The enigmatic quality of “Spirit of Collection #2”

Fig. 1 - Jimmy Deegens. Spirit of Collection #2, 2018.
Photograph of print on paper. Curator’s private collection.

Fig. 2 - Jimmy Deegens. Spirit of Collection #2, 2018.
Digital file. Curator’s private collection.

            During this year’s Kunstnacht (Art Night) in Nijmegen, music venue Merleyn was taken over by a mix-and-match art collective representing The Afrika Museum with paintings, photography, performance art and music, creating a “new African reality” (“Afrika Museum”). Before entering the dark, immersive exhibition space in the back of the building, visitors had to pass through the café where they encountered a poem on the wall titled “Spirit of Collection #2” (Fig. 1). It was easily overlooked but to those who did notice it, the poem posed the following question: “Suppose that everything I have ever seen, is gone / Burning museums, cinema halls, theatres and podiums / Everything to ashes… I merely see it as a memory / So, if I want to share it… Then you have to listen carefully / Then you will have to trust me / Do you? / Are you coming with me in my memory?” (10-17). Far from being marginal, the poem provides a point of passage into the exhibition (Richards 39). The way it does so is however difficult to grasp: there is something enigmatic about both the space the poem inhabits and the mental space it creates.
            Located outside, but on the brink of entering the exhibition and guiding the visitor into the universe it constructs, the poem seems to occupy an in-between space. It comes against, besides and in addition to the exhibition, but it does not fall to one side. It touches and cooperates, neither outside, nor inside, more like an accessory that one welcomes “on the border, on board, first of all on (the) bo(a)rd(er)” (Derrida 54). Thinking with Jacques Derrida might help to understand the poem’s in-between space as actually occupying two sites at once: both within and beyond the exhibition, complicating the relationship between inside and outside that he has explored so vigorously in Of Grammatology and Parergon. Considering the poem as a parergonal site, something related to the work of art but not exactly part of it (Richards 31), it reminds us of a more common parergonal agent in museums: the label (37). However, whereas labels are known for their practical information about the artist, the title of the work, the medium, the dimensions and when the work was made, the poem seems far more concerned with the creation of a certain receptive mood than with any physical reality.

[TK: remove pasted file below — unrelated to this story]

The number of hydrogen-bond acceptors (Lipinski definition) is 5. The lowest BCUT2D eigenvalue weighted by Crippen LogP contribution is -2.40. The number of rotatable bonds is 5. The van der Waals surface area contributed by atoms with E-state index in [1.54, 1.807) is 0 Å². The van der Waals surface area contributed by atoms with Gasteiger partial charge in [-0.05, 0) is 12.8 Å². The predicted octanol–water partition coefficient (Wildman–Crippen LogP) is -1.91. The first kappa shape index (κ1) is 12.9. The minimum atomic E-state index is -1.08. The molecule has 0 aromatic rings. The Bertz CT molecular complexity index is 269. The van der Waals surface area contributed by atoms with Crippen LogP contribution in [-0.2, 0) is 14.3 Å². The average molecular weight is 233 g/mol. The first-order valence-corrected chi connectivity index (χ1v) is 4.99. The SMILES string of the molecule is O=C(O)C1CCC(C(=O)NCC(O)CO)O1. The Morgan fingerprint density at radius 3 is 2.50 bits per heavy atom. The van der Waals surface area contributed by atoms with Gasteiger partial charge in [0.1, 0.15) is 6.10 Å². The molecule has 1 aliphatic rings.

From its inception, the poem starts a journey towards a different state of mind that is not dissimilar to the way fairy tales and folktales operate. The first stanza eases the reader into letting go of their preconceptions, starting with the surprising “Suppose that everything I have ever seen is gone” (Deegens 1). This first line, similar to the idiom “Once upon a time”, suggests that what follows does not pertain to the here and now that we are familiar with. It functions as a coordinate, placing the poem not in a time or place of external reality but in a state of mind (Bettelheim 62).  The “burning museums, cinema halls, theatres and podiums” (Deegens 2) and “Movies faded / Music stilled / Statues crumbled” (4-6) are at the same time additional coordinates and concrete ways to visualize what it would mean if everything would indeed be gone, if the material artefacts no longer “Sit / with me” (8-9). It is moreover a way to both think about the (museological) archive and consider a place without it. However, although it might have seemed that way at first, what we are going back to is not a clean slate but to “… a memory” (10).
            Whereas the first stanza seems to be mainly occupied with introducing the scene and carefully drawing the reader into its world, the second and final stanza actively turns to the reader with a sense of urgency in regard to the memory of what has vanished. After building up from the pondering “So if I want to share it” (Deegens 11), to a more determined “And I want to share it” (12) and finally the urgent “I have to share it” (13), the reader is then pulled into the narrative with “Then you will have to listen carefully / Then you will have to trust me” (14-15). Reading these lines, it is not difficult to imagine a hypnotizing voice that is not attached to any physical body, inviting you to go down the rabbit-hole. And indeed, the poem culminates with the following final draw-in: “Are you coming with me into my memory?” (17) suggesting a voyage into the interior of someone’s mind. Considering that memory is not bound by any specific time, location, or logical sequence of events, the poem might take us back to strange and distant locations. It might take us into realms unknown.